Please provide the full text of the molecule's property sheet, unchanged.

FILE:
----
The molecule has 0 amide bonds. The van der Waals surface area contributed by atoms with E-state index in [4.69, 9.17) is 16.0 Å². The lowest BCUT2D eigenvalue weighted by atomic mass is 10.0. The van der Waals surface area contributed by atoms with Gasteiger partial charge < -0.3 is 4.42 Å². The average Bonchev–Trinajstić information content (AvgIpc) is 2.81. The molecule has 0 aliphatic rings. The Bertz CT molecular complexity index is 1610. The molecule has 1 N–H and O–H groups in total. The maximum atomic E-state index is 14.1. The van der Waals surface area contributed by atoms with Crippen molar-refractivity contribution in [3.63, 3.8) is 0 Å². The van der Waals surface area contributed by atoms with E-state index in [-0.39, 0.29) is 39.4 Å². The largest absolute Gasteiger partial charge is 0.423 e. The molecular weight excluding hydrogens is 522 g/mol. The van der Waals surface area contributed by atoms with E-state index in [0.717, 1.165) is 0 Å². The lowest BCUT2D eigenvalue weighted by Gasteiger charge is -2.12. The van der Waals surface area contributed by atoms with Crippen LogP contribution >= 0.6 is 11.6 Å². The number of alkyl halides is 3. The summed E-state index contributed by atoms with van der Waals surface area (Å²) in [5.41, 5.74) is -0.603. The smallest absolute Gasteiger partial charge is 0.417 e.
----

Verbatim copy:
The molecule has 0 amide bonds. The van der Waals surface area contributed by atoms with E-state index in [4.69, 9.17) is 16.0 Å². The lowest BCUT2D eigenvalue weighted by atomic mass is 10.0. The van der Waals surface area contributed by atoms with Gasteiger partial charge < -0.3 is 4.42 Å². The average Bonchev–Trinajstić information content (AvgIpc) is 2.81. The molecule has 0 aliphatic rings. The Bertz CT molecular complexity index is 1610. The molecule has 1 N–H and O–H groups in total. The maximum atomic E-state index is 14.1. The van der Waals surface area contributed by atoms with Crippen molar-refractivity contribution in [3.63, 3.8) is 0 Å². The van der Waals surface area contributed by atoms with E-state index in [-0.39, 0.29) is 39.4 Å². The largest absolute Gasteiger partial charge is 0.423 e. The molecular weight excluding hydrogens is 522 g/mol. The van der Waals surface area contributed by atoms with E-state index in [0.717, 1.165) is 0 Å². The lowest BCUT2D eigenvalue weighted by Gasteiger charge is -2.12. The van der Waals surface area contributed by atoms with Crippen LogP contribution >= 0.6 is 11.6 Å². The number of alkyl halides is 3. The summed E-state index contributed by atoms with van der Waals surface area (Å²) in [5.41, 5.74) is -0.603. The smallest absolute Gasteiger partial charge is 0.417 e.